Betsy | 499 comments I found Part One to be of interest certainly, but the reading has definitely picked up in Parts Two and Three as the war progresses. For me, it is so telling that the confidence of Part One, despite some of the horrible measures taken against Germany's own citizens, was based on successes against questionable opponents, before and early in the war. Then the operations in Norway, the Low Countries, and France helped contribute to this "Victory Disease" --until reality set in.


message 25: by Boudewijn (last edited Mar 06, 2016 03:59AM) (new)

Boudewijn (boudalok) | 327 comments Betsy wrote: "I found Part One to be of interest certainly, but the reading has definitely picked up in Parts Two and Three as the war progresses. For me, it is so telling that the confidence of Part One, despit..."

So what's our assignment for next week? :-)
Part two?


message 26: by Geevee, Assisting Moderator British & Commonwealth Forces (new)

Geevee | 3796 comments Betsy wrote: "I found Part One to be of interest certainly, but the reading has definitely picked up in Parts Two and Three as the war progresses. For me, it is so telling that the confidence of Part One, despit..."

I found that aspect interesting too Betsy as the troops, civilians realised (to varying degrees)that spring and early Summer 1943 were bringing a change in fortunes and German invincibility was challenged.

Of great interest to to me was what the civilians back home in the Reich did indeed know as some people from letters and also as some came back for leave - the giving of leave if a family was bombed out was a way of seeing loved ones and sharing information for those not reading the book - and also how different families told each other in different ways.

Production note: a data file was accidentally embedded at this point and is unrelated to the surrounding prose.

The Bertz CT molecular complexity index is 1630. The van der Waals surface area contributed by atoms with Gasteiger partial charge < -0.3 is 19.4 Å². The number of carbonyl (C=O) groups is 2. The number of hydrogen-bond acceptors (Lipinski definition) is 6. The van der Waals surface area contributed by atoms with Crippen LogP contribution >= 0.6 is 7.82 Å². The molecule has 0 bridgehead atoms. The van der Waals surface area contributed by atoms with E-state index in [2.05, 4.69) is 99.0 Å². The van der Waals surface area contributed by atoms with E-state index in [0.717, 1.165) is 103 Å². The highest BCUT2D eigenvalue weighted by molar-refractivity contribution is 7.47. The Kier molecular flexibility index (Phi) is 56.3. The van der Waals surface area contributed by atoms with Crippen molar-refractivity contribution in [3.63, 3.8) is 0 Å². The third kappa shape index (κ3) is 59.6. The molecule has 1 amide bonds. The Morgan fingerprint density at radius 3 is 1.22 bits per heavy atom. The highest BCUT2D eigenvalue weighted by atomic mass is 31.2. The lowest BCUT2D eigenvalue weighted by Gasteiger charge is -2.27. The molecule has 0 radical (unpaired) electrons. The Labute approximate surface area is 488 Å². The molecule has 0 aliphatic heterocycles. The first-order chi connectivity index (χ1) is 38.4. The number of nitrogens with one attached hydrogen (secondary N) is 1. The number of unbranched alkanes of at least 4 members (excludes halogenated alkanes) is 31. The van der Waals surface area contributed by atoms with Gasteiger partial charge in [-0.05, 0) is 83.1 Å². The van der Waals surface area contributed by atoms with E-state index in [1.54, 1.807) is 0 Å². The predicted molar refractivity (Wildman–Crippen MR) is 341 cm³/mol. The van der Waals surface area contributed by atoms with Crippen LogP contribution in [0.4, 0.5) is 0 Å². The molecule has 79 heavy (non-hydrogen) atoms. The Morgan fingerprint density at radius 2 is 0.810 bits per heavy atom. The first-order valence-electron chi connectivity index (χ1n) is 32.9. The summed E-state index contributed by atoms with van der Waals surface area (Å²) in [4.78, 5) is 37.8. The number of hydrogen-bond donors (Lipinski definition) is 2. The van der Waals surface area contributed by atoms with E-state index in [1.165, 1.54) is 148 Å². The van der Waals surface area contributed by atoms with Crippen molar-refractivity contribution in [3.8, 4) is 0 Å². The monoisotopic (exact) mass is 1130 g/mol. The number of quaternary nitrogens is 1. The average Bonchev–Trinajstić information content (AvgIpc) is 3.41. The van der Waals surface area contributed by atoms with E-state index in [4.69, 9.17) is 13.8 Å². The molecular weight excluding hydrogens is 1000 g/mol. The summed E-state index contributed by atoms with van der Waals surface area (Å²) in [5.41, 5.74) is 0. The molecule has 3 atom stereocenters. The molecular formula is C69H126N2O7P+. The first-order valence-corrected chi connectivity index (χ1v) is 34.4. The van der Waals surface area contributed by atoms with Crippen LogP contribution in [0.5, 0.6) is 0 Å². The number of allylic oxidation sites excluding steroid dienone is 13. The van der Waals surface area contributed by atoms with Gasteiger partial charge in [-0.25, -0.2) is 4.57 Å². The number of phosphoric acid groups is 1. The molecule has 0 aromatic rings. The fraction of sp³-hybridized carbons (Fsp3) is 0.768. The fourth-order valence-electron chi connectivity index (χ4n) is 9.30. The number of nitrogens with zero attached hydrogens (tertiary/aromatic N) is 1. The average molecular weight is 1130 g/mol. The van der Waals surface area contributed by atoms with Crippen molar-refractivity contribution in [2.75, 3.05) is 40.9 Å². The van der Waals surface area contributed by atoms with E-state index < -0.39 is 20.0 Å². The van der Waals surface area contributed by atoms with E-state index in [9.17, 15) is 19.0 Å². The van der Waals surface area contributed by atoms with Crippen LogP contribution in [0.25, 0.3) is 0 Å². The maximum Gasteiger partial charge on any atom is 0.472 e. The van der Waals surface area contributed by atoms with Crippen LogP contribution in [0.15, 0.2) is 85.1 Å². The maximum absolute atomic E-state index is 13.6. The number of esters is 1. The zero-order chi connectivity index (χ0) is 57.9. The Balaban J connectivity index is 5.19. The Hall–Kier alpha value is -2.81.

message 27: by Bevan Lewis (new)

Bevan Lewis | 119 comments Right, onto week two and Part Two: Masters of Europe

This part looks at the first couple of years of the war. As the title suggests, Germany achieves startling successes on the battlefield and waits for Britain to submit.

Chapter Four: Breaking Out ‘Holland and Belgium are the new objectives for attack by the Western powers. English and French troops have marched into Holland and Belgium. We are hitting back.’ France, Belgium and Holland are swiftly dispatched, 'the Tommies' apparently abandoning their allies at the first sign of attack according to propaganda. Once again Hitler appears to offer peace to the British and is spurned. Wholesale bombing begins on both sides and Germany belatedly begins evacuating children.

Chapter Five: Winners and Losers Men miss their wives and girlfriends back home, and/or seek fulfilment where they are stationed. The soldiers enjoy bountiful 'treats' in France, and learn to appreciate French culture. Poles are resettled or taken as slave labourers. The Reich seeks to ensure relationships between labourers and Germans don't develop. Opposition by the church to the T-4 euthenasia program has mixed results, and efforts to suppress the church are reined in by Hitler. After a one year hiatus killings of adult psychiatric patients resumed.


message 28: by Bevan Lewis (new)

Bevan Lewis | 119 comments This part talks about the euthenasia programme but more in reference to adult mental patients. I was doing some cross reading of The Third Reich At War which has good coverage of the T-4 program. There is reference to the ghastly Hermann Pfannmüller who preferred to let the children starve to death. One visitor to his ward recorded: